Britain's Most Loved and Best Comedy Double Act

The (KP) Morecambe and Wise Story

1970 Article

Eric, Ern and their wives

Ernie cartoon from the book

Eric and Ernie
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There could be nothing more mundane or un-romantic than a train journey from Birmingham to Coventry in 1940. Yet, because of that twenty-mile ride, the most lasting and most successful comedy partnership blossomed and became one of show business’s most romantic stories.

On that train were Eric Morecambe and Ernie Wise, two young showbiz hopefuls, chaperoned by Mrs. Sadie Bartholomew, Eric’s mother. It had been a tiring day and Sadie felt like a nap. She couldn’t sleep because of the noise her two charges were making.

“Can’t you find something to do?” she enquired.

“Why don’t you rehearse some gags for a double act?”

That did it. Eric and Ern took her advice, and so Morecambe and Wise were born.

They were only 14. What did the future hold for the tall, tired-looking Eric Morecambe who began his entertainment apprenticeship by winning talent contests in his home town? And could the shorter, stockier, almost cocksure Ernie Wise hope to make the big time after partnering his father in a comedy song-and-dance act in the tough breeding ground of the Yorkshire working men’s clubs?

The future, it seemed, held nothing at all. After nurturing the act for three years or so, they were called up. Eric was sent down the mines as a ‘Bevin Boy’ and Ernie joined the Merchant Navy.

They were on their own again. They had no idea when or where they would meet or whether that young and burgeoning partnership would blossom into maturity. But fate was to take a hand, or could it be that the Almighty’s sense of humour decreed that these two great comic talents should be joined for all times?

After all, some magic had been spun to throw them together at the Nottingham Empire in 1939 when they were both in Jack Hylton’s show ‘Youth Takes A Bow.’ They were individual acts, but Ernie was six months older and, in his cheeky way, called Eric ‘Sonny.’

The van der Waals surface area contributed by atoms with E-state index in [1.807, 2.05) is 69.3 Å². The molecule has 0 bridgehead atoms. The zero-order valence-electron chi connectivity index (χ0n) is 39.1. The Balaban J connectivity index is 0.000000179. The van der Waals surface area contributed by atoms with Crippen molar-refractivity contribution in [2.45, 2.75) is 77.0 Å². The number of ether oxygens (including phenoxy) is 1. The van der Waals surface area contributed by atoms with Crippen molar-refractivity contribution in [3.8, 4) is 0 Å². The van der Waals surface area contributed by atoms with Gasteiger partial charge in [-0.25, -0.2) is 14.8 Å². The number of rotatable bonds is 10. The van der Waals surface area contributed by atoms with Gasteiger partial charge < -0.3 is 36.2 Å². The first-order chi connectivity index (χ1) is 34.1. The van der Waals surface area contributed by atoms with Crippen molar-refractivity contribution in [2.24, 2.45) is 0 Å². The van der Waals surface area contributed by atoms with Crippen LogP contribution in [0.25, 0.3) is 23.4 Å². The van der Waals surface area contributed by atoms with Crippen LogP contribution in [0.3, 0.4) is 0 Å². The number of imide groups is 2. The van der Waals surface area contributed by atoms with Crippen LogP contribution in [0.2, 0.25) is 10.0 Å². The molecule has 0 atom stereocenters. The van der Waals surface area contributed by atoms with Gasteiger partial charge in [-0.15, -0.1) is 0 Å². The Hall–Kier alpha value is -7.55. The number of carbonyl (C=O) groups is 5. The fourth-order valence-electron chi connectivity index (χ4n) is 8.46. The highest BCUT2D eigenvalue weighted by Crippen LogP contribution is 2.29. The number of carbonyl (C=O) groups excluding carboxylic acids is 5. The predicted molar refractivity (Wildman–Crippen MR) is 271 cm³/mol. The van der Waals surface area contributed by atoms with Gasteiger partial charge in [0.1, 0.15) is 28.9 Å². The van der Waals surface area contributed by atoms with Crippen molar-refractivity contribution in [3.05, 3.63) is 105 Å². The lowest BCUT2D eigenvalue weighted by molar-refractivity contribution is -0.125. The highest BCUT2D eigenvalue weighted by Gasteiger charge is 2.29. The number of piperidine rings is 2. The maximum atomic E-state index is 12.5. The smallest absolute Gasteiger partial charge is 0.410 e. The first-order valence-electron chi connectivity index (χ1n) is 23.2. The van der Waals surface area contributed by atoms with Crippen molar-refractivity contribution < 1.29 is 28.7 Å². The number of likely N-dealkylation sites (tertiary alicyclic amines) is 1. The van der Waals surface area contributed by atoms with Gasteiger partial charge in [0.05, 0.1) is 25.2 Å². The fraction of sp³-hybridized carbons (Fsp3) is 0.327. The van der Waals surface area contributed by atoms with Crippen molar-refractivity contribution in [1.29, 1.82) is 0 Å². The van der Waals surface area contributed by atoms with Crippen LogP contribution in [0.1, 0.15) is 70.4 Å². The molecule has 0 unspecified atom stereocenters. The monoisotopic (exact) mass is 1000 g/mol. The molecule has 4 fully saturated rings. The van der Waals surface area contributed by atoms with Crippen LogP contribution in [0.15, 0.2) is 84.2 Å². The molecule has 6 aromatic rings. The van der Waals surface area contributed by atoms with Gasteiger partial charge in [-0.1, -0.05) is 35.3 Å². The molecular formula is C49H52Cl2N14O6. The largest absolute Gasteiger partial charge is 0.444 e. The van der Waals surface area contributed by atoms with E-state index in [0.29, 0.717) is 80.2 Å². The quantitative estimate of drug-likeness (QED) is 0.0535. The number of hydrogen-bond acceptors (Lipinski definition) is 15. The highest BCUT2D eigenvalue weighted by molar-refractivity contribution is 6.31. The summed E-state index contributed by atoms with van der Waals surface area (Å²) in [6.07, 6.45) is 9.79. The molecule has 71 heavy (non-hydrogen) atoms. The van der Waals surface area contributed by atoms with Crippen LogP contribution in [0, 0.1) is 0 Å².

One night Eric said to his mother: “I don’t like Ernie Wise, Mum. He calls me Sonny.”

But a few days later Eric admitted: “I think I like Ernie Wise after all, Mum. He bought me a bar of chocolate today!”

So began the double act and friendship that was to make this unpretentious pair superstars in an age when immense talent is hard to find. But would the chemistry that brought them together have remained intact had they not worked a long, unremitting, and often un-rewarding apprenticeship?

For twenty years they slogged away in an effort to get to the top. And they re-formed after their wartime separation, their partnership grew in strength. A lesser bond might well have crumbled during the lean laughless years of the late forties and early fifties.

The reunion was brought about by a circus showman called Lord John Sanger. He wanted a straight man to feed a comic he had engaged. Eric applied, got the job, and found that the comic was Ernie Wise. A coincidence, to say the least, that would be unbelievable if it formed part of the plot of a film or stage musical!

Circus life was hard going, and when the tour ended Eric and Ern split up once again. There was one consolation for Ernie: he met a girl called Doreen Blythe, one of the dancers. They’ve been Mr. and Mrs. Wise for years now. Later, Eric met a dancer called Joan Bartlett in a show in Edinburgh and she became his wife.

They re-formed in London to embark at last on that long apprenticeship. It called for weeks of touring in tatty theatres, providing the comic relief in nude shows, and being able to cope with long spells out of work. They worked at the Windmill Theatre without success and took whatever job came their way.

Recalls Ernie: “We pinched material from wherever we could. Laurel and Hardy were our idols, still are. Then we used a lot of Abbott and Castello’s material. We were a mixture in those days, but somewhere there would be a little original thought and this is what developed.”

Says Eric: “Gradually, we built up a technique which improved as we toured in twice-nightly variety. We just had to break through for we could only just get by on the money we were earning. When we were out of work, it was just a bare existence. Radio was the thing in those bleak years of the early fifties. Many big names were being made through being on the radio regularly.”